Posted on April 9, 2015
“The contrast between the two commanders was striking, and it could not fail to attract marked attention they sat ten feet apart facing each other.” So wrote General Horace Porter when he recalled the moment 150 years ago today when General Ulysses S. Grant and General Robert E. Lee faced each other inside the McLean house at Appomattox. Grant’s army had pursued Lee’s Army of Northern Virginia since the fall of Petersburg and Richmond at the beginning of April 1865. Soon Lee found his army surrounded, and thus he consented to Grant’s demand for surrender. On April 9th, at the Appomattox Court House, the two adversaries met and the terms of Lee’s surrender were laid out. Grant, in a magnanimous gesture, was generous in his demands of Lee and the Army of Northern Virginia, allowing the officers the dignity of keeping their swords. With this meeting the Civil War was brought much closer to its end.
News of Lee’s surrender was sent to Washington, and Secretary of War Edwin M. Stanton sent Grant a message of congratulations which read: “Thanks be to Almighty God for the great victory with which He has this day crowned you and the gallant army under your command. The thanks of this Department, and the Government of the U. States, their reverence and honor have been deserved, and will be rendered to you and the brave and gallant officers and soldiers of your army, for all time.” Stanton further ordered a two hundred-gun salute to be fired in every post and headquarters in commemoration of the surrender. Word quickly spread, and celebrations broke out throughout the Union.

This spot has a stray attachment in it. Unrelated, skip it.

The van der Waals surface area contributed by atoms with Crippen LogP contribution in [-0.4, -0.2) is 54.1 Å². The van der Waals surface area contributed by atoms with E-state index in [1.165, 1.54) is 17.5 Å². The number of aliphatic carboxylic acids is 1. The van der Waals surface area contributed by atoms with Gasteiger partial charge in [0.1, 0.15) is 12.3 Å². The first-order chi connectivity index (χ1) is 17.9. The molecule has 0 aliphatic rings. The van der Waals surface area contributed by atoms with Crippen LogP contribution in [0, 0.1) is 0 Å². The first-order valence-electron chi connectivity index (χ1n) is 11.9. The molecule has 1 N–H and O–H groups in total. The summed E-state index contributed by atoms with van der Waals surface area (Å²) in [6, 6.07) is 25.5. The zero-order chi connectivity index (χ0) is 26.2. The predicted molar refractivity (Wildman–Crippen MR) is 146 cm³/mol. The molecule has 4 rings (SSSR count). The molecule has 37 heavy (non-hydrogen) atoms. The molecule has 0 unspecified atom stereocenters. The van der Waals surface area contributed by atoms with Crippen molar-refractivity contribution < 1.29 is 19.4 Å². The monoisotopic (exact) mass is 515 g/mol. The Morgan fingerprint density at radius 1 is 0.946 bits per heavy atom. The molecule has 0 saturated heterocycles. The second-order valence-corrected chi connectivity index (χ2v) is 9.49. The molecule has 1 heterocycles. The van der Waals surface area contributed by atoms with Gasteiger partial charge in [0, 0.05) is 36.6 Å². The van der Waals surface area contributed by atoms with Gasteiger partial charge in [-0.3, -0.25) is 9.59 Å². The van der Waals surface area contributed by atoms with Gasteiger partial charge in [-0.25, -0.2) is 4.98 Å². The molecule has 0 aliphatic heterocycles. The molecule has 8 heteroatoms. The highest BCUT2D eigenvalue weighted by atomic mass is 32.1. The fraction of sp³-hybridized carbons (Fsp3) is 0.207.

Among the white citizens of the Confederacy, the reaction to the surrender was one of sadness and disappointment. As Mary Chesnut recorded in her diary, “Just now Mr. Clay dashed up the stairs, pale as a sheet. ‘General Lee has capitulated.’ I saw the news reflected in Mary Darby’s face before I heard him. She staggered to the table, sat down, and wept aloud. Mr. Clay’s eyes were not dry.” Many Southerners tried to console themselves with the notion that Lee had been overwhelmed by numbers, rather than conquered, and that he commanded Grant’s immense respect. Black southerners, especially former slaves, rejoiced at the victory, knowing that the promise of freedom would come to pass. Fanny Berry, a former slave, remembers that when slaves in Pamplin, Virginia learned of Lee’s surrender, they burst into spontaneous song, for they at that moment “knew dat dey were free.” For people like Berry, that moment 150 years ago carried a deep significance.